Title

Faculty Perceptions of the Natonal Undergraduate Teaching and Learning Evaluation at Regular Higher Education Institutions From 2003 TO 2008 in China

Date of Award

2012

Document Type

Dissertation

Degree Name

Doctor of Philosophy (Ph.D.)

Department

Higher Education Administration

First Advisor

Patricia Kubow, Ph.D.

Second Advisor

Sheri Wells-Jensen, Ph.D. (Committee Member)

Third Advisor

Robert DeBard, Ed.D. (Committee Member)

Fourth Advisor

Carolyn Palmer, Ph.D. (Committee Member)

Abstract

This study explored how faculty members at regular higher education institutions in China perceived the National Undergraduate Teaching and Learning Evaluation (NUTLE). Specifically, this study examined how the NUTLE influenced faculty teaching and research and how the NUTLE influenced student learning outcomes. Primarily descriptive and exploratory, the quantitative study utilized a web-based bilingual survey that was sent to 595 faculty members affiliated with 15 institutions in Northwest China. The survey achieved a response rate of 46.9%. Descriptive statistics and cross tabulation analyses were used to better understand the relation between demographic characteristics and faculty perceptions.

Findings indicated that the majority of the faculty members were informed of the NUTLE at formal meetings and were involved in preparing for the NUTLE. After the NUTLE, most faculty members reported that their universities required them to do more research than before the NUTLE. Most of them believed the main purpose of the NUTLE was to insure higher education quality, with only 7.4% believing the main purpose was to enhance student learning. While disagreeing that their institutions made every effort to improve undergraduate student learning outcomes, regardless of institution types, year of evaluation, and the NUTLE grade received, most of the faculty members' overall perception of the NUTLE was positive.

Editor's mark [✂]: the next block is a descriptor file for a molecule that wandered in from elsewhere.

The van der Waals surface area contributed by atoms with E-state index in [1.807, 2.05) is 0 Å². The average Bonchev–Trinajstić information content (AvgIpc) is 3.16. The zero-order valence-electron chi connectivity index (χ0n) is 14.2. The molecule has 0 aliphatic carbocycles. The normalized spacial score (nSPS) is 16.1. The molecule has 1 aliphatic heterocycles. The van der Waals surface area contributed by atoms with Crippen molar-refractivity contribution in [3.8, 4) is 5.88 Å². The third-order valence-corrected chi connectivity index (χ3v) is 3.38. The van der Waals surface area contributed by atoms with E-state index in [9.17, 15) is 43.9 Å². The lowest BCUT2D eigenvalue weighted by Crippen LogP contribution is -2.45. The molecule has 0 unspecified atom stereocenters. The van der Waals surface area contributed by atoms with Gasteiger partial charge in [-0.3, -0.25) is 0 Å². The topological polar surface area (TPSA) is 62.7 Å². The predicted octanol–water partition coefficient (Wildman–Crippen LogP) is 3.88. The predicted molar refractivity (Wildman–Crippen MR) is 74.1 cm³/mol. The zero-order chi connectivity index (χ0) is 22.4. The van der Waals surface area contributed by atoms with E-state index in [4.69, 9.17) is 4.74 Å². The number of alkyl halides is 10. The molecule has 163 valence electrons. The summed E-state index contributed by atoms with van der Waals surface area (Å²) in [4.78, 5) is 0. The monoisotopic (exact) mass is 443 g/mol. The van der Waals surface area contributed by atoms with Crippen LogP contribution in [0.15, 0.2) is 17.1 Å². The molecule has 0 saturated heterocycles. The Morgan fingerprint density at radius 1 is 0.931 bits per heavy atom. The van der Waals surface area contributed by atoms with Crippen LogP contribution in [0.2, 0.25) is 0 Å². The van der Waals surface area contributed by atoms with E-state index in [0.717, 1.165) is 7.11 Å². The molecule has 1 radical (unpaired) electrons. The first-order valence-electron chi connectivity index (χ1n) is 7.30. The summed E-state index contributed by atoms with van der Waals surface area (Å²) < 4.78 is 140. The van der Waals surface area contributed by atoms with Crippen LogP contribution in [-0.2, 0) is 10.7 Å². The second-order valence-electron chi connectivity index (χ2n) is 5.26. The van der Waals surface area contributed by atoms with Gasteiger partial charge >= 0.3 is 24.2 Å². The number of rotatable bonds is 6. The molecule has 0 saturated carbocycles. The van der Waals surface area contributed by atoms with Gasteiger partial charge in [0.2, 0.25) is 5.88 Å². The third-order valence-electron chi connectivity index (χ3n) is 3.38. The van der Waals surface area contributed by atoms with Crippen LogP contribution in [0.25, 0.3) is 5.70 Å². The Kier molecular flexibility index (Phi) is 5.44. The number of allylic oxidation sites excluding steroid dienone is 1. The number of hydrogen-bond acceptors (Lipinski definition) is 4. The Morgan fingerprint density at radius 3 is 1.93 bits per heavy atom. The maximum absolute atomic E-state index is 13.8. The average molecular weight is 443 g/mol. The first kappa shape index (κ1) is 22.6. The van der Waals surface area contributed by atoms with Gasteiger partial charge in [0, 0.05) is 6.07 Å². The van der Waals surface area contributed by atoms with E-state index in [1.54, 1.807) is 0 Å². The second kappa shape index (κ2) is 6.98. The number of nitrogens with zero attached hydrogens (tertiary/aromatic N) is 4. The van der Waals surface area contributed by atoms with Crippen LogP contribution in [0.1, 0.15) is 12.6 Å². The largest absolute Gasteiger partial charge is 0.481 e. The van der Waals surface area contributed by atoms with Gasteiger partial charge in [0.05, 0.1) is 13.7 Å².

The findings were analyzed and interpreted through Hofstede's framework of cultural dimensions. Implications for policy and practice were addressed, including reducing government administration and intervention in the implementation process of higher education evaluation, empowering colleges and universities by providing them more training opportunities to understand higher education evaluation both locally and globally, and setting up offices of Institutional Research to collect data for proactive self-evaluation. Recommendations were also provided for future research.